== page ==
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Penetrating intracranial wooden stick injury in an 11-year-old boy

Penetrating intracranial wooden stick injury in an 11-year-old boy

Noukhoum Koné1,&


1Neurosurgery Unit, Kiffa Hospital Center, Kiffa, Mauritania



&Corresponding author
Noukhoum Koné, Kiffa Hospital Center, Neurosurgery Unit, Kiffa, Mauritania



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Traumatic brain injury caused by wood is unusual in a child. We report the case of an 11-year-old boy who sustained a penetrating wooden stick injury through the occipital bone (A), as a result of an incident occurred while playing. Neurologic examination was normal. Computed tomography (CT) scan showed the foreign body with the radiological appearance of a dry wood, similar to air (B). Angiotomography was not done as it was unavailable. The patient was transferred to the operating room, with the patient under general anesthesia, intubated and ventilated, installed in the prone position, the occiput at the zenith, and then proper cleaning and draping of the surrounding area was applied. We performed a midline occipital skin incision, a trephine hole adjacent to the craniocerebral wound, and then a lost bone craniotomy with Kerrison rongeurs around the wound was performed. The wooden stick had pierced the dura over a 20mm length and we found bleeding from the brain wound. The wooden stick was carefully extracted (C). The wound was irrigated profusely, the dura plasty was performed with fascia, and the skin was closed. The patient received two weeks of antibiotic prophylaxis covered gram-positive, gram-negative and anaerobic bacteria. Brain CT scan performed on postoperative day three, showed a small brain edema (D). He was discharged home four days after the surgery with normal neurological status.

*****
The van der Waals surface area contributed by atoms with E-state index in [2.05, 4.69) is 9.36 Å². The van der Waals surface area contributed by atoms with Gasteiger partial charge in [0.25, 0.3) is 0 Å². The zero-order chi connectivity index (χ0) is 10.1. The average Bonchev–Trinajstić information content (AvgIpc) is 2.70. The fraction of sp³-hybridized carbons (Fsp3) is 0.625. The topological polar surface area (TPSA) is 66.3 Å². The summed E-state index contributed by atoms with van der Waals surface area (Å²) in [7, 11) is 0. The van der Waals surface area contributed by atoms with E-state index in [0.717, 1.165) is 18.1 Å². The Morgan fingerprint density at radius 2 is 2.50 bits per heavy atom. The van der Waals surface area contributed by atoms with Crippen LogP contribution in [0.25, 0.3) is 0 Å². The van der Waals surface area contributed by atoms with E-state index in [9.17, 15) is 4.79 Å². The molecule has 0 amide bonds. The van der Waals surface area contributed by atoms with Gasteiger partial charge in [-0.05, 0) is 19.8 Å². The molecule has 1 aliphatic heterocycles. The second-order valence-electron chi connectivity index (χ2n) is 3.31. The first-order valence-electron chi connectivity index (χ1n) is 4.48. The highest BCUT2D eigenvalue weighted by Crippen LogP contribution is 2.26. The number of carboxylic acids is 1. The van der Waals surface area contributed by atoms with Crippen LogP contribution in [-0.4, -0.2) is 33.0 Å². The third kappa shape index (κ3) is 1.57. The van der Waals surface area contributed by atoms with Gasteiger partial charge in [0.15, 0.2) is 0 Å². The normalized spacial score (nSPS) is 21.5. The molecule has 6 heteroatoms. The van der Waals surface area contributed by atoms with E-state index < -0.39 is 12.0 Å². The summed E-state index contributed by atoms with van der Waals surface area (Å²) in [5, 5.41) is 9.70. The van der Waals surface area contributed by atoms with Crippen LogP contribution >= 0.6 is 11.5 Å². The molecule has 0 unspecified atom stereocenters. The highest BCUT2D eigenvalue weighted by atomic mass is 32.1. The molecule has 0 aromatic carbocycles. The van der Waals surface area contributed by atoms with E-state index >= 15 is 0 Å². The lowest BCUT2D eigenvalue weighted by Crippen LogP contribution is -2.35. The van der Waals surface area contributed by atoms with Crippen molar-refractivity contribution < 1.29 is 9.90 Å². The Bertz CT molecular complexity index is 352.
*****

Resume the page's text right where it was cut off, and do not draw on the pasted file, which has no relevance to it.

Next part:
Figure: penetrating intracranial wooden stick injury through the occipital bone; (A) the patient in operating room, installed in the prone position; (B) CT scan shows around the foreign body the appearance of dry wood; (C) The wooden stick extracted, intracranial portion turned black; (D) Brain CT scan showed a small brain edema